This research brief gives an overview of the Water is K’é intervention, conducted among Navajo Nation families. The intervention was delivered by early care and education teachers to households with children ages 2-5, and covered the cultural importance of water, health benefits of water, and alternatives to sugary drinks. At baseline, more than 70% of children already drank water several times daily, yet they also consumed more sugary drinks, particularly sweetened juice and flavored milk, than experts recommend. After the intervention, children consumed 21% fewer sugary drinks, providing an average decrease of 26 calories a day. Children consumed 16% more water and drank more unflavored milk and less flavored milk. This small pilot suggests promising approaches for increasing the healthfulness of Navajo children’s beverage intake. Improvement in caregiver knowledge of traditional Diné reverence for water may have influenced the change in beverages offered to children.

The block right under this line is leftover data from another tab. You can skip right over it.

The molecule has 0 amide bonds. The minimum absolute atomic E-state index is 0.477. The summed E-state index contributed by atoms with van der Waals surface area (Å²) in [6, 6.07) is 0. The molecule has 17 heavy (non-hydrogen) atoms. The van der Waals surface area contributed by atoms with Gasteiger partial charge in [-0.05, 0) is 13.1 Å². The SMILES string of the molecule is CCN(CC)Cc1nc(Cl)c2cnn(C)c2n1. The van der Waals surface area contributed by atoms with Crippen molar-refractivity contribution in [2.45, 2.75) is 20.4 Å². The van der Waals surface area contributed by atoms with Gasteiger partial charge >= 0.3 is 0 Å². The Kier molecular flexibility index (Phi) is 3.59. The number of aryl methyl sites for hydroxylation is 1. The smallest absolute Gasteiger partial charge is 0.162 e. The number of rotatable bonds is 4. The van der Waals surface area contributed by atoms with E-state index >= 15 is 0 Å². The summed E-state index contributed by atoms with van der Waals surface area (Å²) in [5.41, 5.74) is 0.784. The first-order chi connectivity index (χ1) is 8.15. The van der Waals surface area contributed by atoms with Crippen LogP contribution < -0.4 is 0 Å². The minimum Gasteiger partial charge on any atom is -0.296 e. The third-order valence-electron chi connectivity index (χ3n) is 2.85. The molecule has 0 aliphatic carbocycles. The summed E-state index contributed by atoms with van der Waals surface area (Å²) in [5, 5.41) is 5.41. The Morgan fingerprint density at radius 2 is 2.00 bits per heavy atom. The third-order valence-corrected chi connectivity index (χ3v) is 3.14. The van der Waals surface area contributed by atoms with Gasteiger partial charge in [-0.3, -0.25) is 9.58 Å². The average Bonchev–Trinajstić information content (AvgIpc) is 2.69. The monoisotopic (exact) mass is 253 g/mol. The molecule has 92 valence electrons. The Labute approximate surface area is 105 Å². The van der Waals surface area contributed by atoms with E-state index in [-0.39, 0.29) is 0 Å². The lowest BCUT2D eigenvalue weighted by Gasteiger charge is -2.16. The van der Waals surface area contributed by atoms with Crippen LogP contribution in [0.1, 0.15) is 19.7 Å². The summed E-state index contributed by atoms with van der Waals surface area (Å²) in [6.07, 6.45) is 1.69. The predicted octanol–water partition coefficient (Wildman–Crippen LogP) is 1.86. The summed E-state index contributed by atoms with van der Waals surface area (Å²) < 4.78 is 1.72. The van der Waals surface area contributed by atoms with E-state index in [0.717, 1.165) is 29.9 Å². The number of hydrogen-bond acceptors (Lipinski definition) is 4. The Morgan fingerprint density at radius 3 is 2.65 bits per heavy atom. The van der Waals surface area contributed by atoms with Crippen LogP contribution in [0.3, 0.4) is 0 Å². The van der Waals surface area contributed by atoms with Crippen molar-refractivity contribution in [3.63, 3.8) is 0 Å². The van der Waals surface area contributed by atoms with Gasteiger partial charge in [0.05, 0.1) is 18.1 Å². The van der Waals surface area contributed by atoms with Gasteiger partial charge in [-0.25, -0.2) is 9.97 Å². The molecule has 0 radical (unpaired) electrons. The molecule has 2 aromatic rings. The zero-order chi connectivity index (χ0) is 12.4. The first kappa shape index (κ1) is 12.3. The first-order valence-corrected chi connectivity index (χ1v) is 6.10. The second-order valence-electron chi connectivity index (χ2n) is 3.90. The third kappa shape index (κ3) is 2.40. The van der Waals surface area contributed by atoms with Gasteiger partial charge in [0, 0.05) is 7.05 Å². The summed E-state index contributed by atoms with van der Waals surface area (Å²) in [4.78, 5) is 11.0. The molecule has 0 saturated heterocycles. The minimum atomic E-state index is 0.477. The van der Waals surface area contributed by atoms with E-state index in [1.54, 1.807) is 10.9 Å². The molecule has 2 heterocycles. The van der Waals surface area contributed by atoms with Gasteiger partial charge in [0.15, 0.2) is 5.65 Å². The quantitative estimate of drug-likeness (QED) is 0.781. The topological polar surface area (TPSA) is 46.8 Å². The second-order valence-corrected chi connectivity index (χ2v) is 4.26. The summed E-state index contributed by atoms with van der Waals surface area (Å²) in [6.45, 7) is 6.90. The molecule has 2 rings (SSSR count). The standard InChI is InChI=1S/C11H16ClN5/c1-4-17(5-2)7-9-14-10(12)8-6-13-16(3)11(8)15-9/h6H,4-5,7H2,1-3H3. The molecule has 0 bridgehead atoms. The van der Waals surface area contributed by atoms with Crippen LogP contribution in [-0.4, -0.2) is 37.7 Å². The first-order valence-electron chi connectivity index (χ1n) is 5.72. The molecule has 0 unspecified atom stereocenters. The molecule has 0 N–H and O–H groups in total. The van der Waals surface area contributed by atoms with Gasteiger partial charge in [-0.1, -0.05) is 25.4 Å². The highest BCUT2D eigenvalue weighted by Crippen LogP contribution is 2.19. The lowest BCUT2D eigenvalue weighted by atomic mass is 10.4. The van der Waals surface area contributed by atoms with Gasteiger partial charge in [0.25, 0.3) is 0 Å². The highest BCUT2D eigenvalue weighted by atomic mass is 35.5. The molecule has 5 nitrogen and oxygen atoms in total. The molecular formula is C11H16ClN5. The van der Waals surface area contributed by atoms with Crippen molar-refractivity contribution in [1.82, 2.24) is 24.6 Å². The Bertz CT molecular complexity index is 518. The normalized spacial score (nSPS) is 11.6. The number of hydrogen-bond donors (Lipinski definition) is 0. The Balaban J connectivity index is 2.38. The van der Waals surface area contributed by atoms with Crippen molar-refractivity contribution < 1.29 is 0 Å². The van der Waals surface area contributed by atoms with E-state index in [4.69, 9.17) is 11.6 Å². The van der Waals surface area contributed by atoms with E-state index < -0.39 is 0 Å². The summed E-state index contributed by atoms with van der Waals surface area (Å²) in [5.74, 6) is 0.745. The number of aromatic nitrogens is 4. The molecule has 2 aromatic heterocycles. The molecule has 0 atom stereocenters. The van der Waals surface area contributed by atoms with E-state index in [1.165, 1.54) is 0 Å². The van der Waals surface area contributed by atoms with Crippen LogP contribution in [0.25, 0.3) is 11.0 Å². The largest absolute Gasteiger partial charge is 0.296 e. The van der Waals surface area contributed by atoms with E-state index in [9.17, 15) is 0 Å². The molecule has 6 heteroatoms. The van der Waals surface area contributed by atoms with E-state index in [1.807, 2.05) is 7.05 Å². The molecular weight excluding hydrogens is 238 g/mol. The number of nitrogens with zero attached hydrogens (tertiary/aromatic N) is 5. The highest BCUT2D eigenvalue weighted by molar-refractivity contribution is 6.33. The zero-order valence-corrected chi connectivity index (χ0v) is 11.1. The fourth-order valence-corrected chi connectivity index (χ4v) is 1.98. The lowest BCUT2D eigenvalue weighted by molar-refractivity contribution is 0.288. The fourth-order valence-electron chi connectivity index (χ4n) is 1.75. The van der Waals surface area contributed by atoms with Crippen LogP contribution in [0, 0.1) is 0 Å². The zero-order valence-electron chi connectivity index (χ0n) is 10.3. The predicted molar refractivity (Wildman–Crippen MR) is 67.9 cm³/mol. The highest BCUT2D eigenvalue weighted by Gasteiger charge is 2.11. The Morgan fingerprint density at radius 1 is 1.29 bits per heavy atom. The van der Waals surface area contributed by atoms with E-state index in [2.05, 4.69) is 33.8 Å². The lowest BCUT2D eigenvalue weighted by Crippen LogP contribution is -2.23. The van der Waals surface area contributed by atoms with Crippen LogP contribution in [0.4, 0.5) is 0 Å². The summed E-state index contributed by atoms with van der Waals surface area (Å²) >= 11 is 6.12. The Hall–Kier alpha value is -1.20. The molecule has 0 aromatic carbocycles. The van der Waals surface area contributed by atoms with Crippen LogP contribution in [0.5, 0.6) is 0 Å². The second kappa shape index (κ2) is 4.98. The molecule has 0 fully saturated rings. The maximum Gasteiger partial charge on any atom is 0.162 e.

Published: December 2022
ID #: 77234
Publisher: Nutrition Policy Institute, University of California, Agriculture and Natural Resources. Brigham and Women's Hospital.
Race/Ethnicity: Native Hawaiian/Pacific Islander
Resource Type: Research Brief
State: Tribal Nation
Expanding and evaluating a community-based intervention to increase healthy beverage consumption by Navajo preschool childrenDiet-related disparities among indigenous youth are driven, in part, by excess sugar-sweetened beverage consumption and limited access to drinking water. Water is K’é targets environmental change at early childhood education (ECE) sites and community-wide systems change to promote a Diné culture of health. ECE sites will select and implement site-based and community-level changes to address More
State Agency Perspectives on Successes and Challenges of Administering the Child and Adult Care Food ProgramThe federal Child and Adult Care Food Program (CACFP) improves nutrition and reduces food insecurity for young children while helping cover food costs for care providers and families. Despite its important benefits, the program is underutilized. This report uses qualitative interviews with state CACFP administrators representing 28 states to explore federal and state policies and practices that support or discourage CACFP participation among licensed child More